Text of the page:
The Broadcast Niche

Broadcast contains two kinds of content — things the people really want to watch at the same time, and things that people would rather watch on their own schedule. So broadcast won’t die. It will be contrained to events that a great many people want to watch at the same time, like the Superbowl, or a newscast of a major breaking story.
Shawn makes this insightful point in a comment to Mark Cuban’s blog. Cuban post focused on technology — he argued that broadcast has better performance than internet, and that multi-cast technology isn’t being developed aggressively enough. Other readers take Cuban up on the technical points, but Shawn nails the market evolution.
The video market has been migrating to “personal schedule” for decades. But there are two things that kept “event” and “program” content together. First is a lucrative advertising business model that applied only to broadcast. Second is capital-intensive distribution. It was expensive to distribute broadcast content, so the market became was an oligopoly. That oligopoly was able to create “pseudo-events” — broadcasting episodes of the Sopranos, and only distributing DVDs to BlockBuster video later.
Both of these things are changing. The cost of distribution is decliningAd models are evolving for peer-to-peer distributed content. Mark Pesce’s post from May of this year chronicles how peer to peer distribution of television has become a commercial force in the last year, starting with the Battlestar Galactica phenomenon. Pesce’s article speculates about a number of ways that advertisers will sponsor peer to peer content.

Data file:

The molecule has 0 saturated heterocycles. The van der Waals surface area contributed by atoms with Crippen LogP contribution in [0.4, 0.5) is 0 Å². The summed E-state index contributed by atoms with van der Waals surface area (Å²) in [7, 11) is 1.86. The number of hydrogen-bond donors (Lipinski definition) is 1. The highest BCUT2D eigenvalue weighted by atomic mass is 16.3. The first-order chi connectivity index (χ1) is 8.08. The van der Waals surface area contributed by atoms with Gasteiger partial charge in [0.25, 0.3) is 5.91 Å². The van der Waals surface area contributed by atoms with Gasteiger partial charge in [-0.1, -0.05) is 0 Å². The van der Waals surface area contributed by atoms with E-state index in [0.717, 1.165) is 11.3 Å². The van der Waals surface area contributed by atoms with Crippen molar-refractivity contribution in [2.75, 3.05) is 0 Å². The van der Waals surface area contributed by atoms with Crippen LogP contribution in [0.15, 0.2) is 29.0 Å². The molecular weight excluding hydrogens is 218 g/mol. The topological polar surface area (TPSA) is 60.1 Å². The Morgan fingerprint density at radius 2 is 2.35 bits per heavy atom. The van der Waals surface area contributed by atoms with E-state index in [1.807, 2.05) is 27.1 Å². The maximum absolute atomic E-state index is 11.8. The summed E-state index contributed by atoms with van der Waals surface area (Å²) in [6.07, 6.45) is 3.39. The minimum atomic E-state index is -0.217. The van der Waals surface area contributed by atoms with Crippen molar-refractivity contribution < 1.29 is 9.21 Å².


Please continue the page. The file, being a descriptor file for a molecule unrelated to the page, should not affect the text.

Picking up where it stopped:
The net result is that the niche for pre-recorded broadcast — whether over-the-air, or on cable — gets smaller. The superbowl will still generate large ad revenues, but programming will keep migrating away.

On prejudice against southern white people

This from Boing Boing, a crew that would be offended by stereotypes against black people, gay people, Jews, asians.
On the one hand, there’s a bit of a hesitation for a liberal to fight cultural stereotypes of uneducated southern white people, because of the risks of the opposite stereotype. In the wrong places, one might run the risk of insult or even violence for being: liberal, non-christian,
gay, asian, black. It’s hard to immediately defend people you imagine might beat you or your friends up.
On the other hand, the “coastal elite” / “redneck” stereotype wars are counterproductive, create personal offense, provide opportunities for destructive “wedge” politics. Some friends of mine have strong southern accents, and report that they are treated like idiots when they travel North.
Criticizing intolerant and ignorant actions, absolutely. Ethnic stereotypes, not so good.

MSN Filters: blogging as mass media

Ross is scathing about MSN’s new “Filters” project, a commercial group blog in the business niche that Weblogs Inc occupies.